‘Fall is for Planting.’ Years ago this slogan was developed by the nursery industry to promote fall planting. And fall is a great time for planting, as is spring.
Fall brings cooler temperatures, less evaporation, and dormancy for most plants- all contributing to successful installations. Of course there are exceptions to every rule, and a list of ‘Fall Digging Hazards’ developed by Princeton Nurseries highlights this exception. Some of the trees on this list include American Holly and the many Holly hybrids including ‘Nellie Stevens’. Also on the list are Birches, Katsura, Beech, Sweet Gum, Cherry, Plum, most Oaks, Weeping Willow, and Zelkova. So should you only plant these trees in the Spring? The answer is yes and no. Some of these trees will do fine if planted early in the fall- others should be planted later in the fall, and others will be fine if they were dug in the spring and installed in the fall. Sometimes containerized trees will be a better option for fall planting since they have the entire rootball intact. Another choice is to wait until spring!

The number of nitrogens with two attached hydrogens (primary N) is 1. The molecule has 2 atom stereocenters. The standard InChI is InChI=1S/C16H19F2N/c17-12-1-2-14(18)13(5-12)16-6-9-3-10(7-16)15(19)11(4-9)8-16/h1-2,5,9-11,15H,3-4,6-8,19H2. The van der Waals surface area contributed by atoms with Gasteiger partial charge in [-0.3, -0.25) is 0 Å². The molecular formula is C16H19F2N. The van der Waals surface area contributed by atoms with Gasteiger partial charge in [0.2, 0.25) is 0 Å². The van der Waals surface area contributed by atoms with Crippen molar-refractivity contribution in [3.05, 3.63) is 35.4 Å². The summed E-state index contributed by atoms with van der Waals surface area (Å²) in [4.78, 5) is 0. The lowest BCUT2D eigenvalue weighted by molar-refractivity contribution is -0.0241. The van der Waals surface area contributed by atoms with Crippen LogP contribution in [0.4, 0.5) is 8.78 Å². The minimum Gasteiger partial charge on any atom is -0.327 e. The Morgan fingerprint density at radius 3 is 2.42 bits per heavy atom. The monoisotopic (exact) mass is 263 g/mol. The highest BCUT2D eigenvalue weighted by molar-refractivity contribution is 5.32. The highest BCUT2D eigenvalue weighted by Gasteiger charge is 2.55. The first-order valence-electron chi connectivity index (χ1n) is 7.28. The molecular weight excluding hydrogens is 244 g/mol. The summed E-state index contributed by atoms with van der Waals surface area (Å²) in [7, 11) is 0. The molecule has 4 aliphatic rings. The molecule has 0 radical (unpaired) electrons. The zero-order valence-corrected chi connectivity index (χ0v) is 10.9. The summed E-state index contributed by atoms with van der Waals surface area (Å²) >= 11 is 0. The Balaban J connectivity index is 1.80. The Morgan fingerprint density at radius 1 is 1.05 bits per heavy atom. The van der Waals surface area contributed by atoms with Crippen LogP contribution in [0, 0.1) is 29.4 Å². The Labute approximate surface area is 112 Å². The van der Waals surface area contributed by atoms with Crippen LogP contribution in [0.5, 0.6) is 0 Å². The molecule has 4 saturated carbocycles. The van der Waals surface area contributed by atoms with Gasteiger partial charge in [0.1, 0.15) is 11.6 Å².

Fresh, spring-dug trees are dormant when harvested and can be planted almost anytime. The quantity and quality selection of trees from nurseries is usually better in the spring